9. Kurt Vile, "b'lieve i'm goin down. . ." (Matador Records) If you walk a lot, you need good walking music. Something that's chill enough to balance out (or drown out) city sounds, but keeps up with your pace. Something that's not just background noise, that you could sing along to if you wanted to, but don't feel like you have to. You want something that won't bum you out or amp you up too much, but gets you thinking about how beautiful, ragged, interesting, complicated, and simple life can be all at once. Basically, you want Kurt Vile's latest album, 60 minutes of ambling melodies and simple-enough yet discursive (and funny) observations in his lyrics. From 'Dust Bunnies': "You think you're tired, put your face in my place/ We swap faces and I see you're tired." Standouts include 'Wheelhouse,' a slow-building, meditative/almost-religious jam about how "you gotta be alone to figure things out sometimes," and 'Stand Inside,' a short living-room love song with nods to Dylan and 'Scarborough Fair.' The whole album is comfortable and familiar but makes you want to pay close attention to all of the little things around you. (Rebekah Kirkman)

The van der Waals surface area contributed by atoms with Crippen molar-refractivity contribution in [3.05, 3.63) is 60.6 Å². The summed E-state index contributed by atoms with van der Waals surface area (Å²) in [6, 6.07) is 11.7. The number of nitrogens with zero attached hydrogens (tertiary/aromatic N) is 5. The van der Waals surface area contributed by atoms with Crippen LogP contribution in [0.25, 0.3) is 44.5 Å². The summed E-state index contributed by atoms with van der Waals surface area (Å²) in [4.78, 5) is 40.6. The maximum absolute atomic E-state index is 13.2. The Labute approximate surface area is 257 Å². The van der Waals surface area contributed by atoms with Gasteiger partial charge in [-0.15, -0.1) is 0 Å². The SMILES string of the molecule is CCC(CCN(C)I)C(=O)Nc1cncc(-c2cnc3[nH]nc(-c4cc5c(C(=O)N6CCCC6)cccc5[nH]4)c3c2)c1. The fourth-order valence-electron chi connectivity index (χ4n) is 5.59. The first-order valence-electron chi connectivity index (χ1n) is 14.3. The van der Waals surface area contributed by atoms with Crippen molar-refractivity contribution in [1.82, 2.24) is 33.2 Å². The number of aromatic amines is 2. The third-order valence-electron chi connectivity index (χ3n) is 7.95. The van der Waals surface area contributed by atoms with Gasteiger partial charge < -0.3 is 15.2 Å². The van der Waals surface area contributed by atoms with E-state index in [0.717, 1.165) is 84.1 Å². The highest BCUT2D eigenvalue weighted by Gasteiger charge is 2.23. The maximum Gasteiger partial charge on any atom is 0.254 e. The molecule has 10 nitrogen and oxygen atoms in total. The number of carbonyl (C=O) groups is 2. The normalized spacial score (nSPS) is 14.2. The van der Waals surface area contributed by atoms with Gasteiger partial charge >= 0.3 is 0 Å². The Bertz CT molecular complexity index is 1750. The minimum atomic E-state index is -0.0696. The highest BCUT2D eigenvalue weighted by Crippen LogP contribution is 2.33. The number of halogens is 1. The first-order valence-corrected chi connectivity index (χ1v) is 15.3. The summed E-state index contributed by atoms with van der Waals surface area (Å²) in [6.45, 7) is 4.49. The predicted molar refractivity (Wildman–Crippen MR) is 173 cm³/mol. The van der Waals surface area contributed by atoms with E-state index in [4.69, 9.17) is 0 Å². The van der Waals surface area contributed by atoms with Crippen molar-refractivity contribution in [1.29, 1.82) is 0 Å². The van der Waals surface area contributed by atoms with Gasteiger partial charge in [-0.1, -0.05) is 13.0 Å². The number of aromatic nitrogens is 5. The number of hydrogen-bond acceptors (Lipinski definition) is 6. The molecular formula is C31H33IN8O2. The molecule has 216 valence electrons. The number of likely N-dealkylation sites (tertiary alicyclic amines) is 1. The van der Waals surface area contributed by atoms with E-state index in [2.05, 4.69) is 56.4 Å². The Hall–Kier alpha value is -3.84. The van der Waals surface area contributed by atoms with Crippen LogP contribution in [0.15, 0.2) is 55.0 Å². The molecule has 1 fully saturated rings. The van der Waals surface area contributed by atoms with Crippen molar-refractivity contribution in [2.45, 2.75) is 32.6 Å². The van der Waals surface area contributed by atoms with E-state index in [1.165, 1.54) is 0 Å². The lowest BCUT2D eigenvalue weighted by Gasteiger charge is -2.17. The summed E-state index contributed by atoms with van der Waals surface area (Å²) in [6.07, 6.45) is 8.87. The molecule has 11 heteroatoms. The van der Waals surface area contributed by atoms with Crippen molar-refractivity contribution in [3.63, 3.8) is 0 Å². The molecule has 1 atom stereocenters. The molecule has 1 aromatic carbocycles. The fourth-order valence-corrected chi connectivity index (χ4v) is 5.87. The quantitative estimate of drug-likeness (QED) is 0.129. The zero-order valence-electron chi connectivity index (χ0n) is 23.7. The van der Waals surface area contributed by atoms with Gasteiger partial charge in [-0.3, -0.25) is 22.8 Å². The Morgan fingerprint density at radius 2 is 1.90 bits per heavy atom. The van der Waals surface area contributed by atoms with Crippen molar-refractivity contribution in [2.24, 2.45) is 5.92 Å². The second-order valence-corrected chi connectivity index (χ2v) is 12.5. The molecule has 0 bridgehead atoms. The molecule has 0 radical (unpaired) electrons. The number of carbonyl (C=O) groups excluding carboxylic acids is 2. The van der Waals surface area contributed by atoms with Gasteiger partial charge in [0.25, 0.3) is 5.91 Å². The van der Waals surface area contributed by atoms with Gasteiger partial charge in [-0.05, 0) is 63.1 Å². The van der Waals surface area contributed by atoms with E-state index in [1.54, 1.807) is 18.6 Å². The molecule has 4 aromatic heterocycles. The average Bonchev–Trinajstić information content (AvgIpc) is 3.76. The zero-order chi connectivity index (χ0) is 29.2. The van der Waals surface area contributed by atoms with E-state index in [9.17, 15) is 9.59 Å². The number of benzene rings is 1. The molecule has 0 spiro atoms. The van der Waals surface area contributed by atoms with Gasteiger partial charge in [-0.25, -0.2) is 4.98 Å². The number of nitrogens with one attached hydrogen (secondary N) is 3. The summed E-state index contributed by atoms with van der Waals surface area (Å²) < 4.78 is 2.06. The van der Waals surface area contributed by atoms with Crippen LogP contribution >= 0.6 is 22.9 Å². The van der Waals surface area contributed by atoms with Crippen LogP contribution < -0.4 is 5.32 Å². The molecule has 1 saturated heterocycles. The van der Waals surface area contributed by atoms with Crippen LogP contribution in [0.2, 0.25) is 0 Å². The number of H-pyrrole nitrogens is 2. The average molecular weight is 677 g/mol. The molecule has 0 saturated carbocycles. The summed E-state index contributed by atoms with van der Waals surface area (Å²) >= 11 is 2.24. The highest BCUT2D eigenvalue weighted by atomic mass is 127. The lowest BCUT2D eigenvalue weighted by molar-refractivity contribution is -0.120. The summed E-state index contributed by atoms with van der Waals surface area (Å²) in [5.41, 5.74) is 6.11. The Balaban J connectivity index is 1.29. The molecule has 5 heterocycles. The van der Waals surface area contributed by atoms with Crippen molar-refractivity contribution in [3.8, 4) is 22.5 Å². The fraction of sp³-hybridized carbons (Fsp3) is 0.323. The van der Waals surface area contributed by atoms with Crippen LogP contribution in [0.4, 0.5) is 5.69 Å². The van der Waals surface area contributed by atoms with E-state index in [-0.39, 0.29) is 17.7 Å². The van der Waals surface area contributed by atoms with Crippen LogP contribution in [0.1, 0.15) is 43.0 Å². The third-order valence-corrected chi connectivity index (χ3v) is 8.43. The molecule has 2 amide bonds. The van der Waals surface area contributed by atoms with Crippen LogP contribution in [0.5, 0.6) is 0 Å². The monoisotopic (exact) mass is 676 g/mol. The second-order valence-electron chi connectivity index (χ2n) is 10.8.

10. Oneohtrix Point Never, "Garden of Delete" (Warp Records) 0PN's latest is like hearing all the pretty EDM-ish music out there right now being eaten, digested, and diarrheaed out by all the ugly music of the recent past: nu-metal, hardstyle, noise, free jazz, etc. Big dumb festival EDM's whole entire zeitgeist is inhaled and evacuated by Daniel Lopatin on this high-concept album about adolescence, dread, the suburbs, the '90s, and more. The creepy, yipping parts of a Skrillex song get bonked over the head by the clipping aggro parts of dubstep or the goofball freak-out parts of a Korn album counter sterile jazz fusion guitar. Meanwhile, heroin-high sample tweaking and hyper-pleasant new age chillax in the background. "Garden of Delete" mines a specific kind of emotional maximalism which makes rage and sadness mythic but it has a sense of humor about it all too, like an adult looking back and feeling the goth rage they felt at 13, but feeling thankful they got through it or have at least found new ways to freak the hell out. (BS)